Ramadan is the ninth month in the Muslim calendar. During this month the Muslims fast from sunrise to sunset. They do not drink or eat anything during daylight as they just worship and reflect. Meals are only served before sunrise and after sunset, and they eat with their family or with the community. This article talks about Ramadan food to guide first time observer of Islam fast on what food to serve.
Observer of Islam fast believes that they will learn to be more modest, patience and spiritual so they follow the tradition to the letter. Observing the tradition means eating and drinking only on the hours allowed. So, it is important to serve heavy meal to get through the day of drinking and eating nothing.
In case you are wondering if all fast on Ramadan, the answer is no. Pregnant women, the sick, mentally ill, nursing women, women in their period and the elderly are exempted from fasting. In some communities, those who are exempted from fasting are required to do charity work. They will compensate by helping the poor during the suhoor and iftar.
In countries like Canada, Muslims have to fast longer due to longer daylight hours. If you are a Muslim living in countries with longer daylight hours, serving hearty and heavy meals is a must for suhoor. Some muslims eat dates after the sun sets and before the iftar meal. During the night, they can eat and drink until the next day.
And since food plays an important role in the celebration of Ramadan, you need to consider the food you will prepare and serve carefully. There are traditional foods served either in the community or at home. One thing for sure, meals for suhoor and iftar always include vegetables, breads, halal meats, cheeses, fresh fruits and sweets.
There are muslims all over the world. So, the food served may vary according to where ones reside. In order to help decide which food to serve at Ramadan, I have compiled some foods often served during suhoor and iftar.
- Dates, dried fruits, pistachios and other nuts
- Fresh fruits
- Chabbakia – This is served in Morocco, a dessert made of dough and coated with honey, sesame seeds and flavored with orange blossom water.
- Ramazan Kebabi – This is a dish made of lamb, yogurt, and onions and served with pita bread. It is served in turkey.
- Chapatis – In Pakistan and India, they also served chapatis. These are unleavened flatbread usually rolled up with meats and vegetables.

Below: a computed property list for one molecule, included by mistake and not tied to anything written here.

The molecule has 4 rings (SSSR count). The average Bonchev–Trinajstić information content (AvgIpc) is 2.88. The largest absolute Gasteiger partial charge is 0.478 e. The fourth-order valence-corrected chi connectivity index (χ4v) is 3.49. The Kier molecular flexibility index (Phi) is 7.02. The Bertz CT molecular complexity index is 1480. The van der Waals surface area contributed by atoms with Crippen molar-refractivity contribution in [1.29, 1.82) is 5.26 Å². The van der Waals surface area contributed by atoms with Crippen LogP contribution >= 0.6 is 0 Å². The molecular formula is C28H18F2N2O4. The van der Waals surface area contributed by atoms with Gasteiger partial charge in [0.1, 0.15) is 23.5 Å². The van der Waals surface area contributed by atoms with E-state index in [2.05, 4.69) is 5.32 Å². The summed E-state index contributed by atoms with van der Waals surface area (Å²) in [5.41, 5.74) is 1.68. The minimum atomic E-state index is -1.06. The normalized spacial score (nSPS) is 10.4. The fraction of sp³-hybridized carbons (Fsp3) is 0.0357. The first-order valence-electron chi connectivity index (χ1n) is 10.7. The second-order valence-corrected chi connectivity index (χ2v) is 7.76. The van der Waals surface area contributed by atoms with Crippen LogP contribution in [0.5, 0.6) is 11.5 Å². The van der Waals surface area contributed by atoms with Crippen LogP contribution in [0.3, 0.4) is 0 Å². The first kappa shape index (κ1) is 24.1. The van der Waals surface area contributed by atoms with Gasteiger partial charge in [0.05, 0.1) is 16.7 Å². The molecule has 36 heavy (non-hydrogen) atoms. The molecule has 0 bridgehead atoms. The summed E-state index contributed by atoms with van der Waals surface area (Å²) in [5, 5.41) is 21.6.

- Tabbouleh – This is a salad made of tomatoes, garlic, parsley and bulgur wheat. It is often served in Middle East countries.
- Fattoush – In Arab countries and Lebanon they also served a salad with pita bread, it is called fattoush.
- Bamia – In North Africa they served a dish called Bamia. The dish is made of okra and meat.
- Mujadarra – This dish is made of lentils and rice. It is very popular in the Middle East.
- Ful Medammes – This spread is made of fava beans and cooked with garlic. It is prepared and served in North Africa.
- Kolak – In Indonesia they served a fruit dessert called Kolak. This dessert is made of coconut milk, palm sugar and pandanus leaf. The fruits often used are banana or jackfruit.
- Jalebi – This is deep friend dough is also a popular Ramadan food. It is served in Pakistan.
- Kabsas, Biryani and Mansaf – These are meals also served in some Muslim countries in Asia.
- Mahshi – This is a popular dish in Levant and Egypt. The stuffed vegetables are made of peppers, tomatoes, eggplants, vine leaves, and zucchinis. These vegetables are stuffed with rice that has been flavored.
- Masgouf – This is another famous dish during Ramadan in Iraq.
These Ramadan foods are often served during suhoor and iftar by muslims all over the world. By the way, in case you are wondering why dates are a staple in Middle East and during Ramadan. This is because dates are a good source of sugar, fiber, potassium, carbohydrates and magnesium.
Ramadan Food Recipes
Coconut dates are a Ramadan recipe that uses dates, a popular Ramadan food. Coconut dates are eaten in Middle East and Asia. It is a sweet appetizer or dessert for Ramadan and celebrating Eid ul Fitar.
- ¾ lbs of blanched almonds
- 1 ½ lbs of soft pitted dates
- 1 teaspoon of ground cardamom
- ½ cup of butter
- 2 cups of flaked coconut
- Fry the blanched almonds until golden brown. Place them on paper towel to remove the excess oil.
- In a heavy sauce pan, melt butter. Throw in the dates, ground cardamom and stir well over low heat. Stir until well blended and prevent the dates from sticking to the pan. Remove from the heat and leave to cool.
- Using your hand, get a small amount of date mixture and place them in the middle of your palm. Shape into a ball. Once rolled into ball, indent into the center an almond and press. Fold the sides and shape into date or reshape into oval. Repeat the process with the remaining date mixture.
- Once done, roll each into the flaked or desiccated coconut. Arrange on a dish and serve.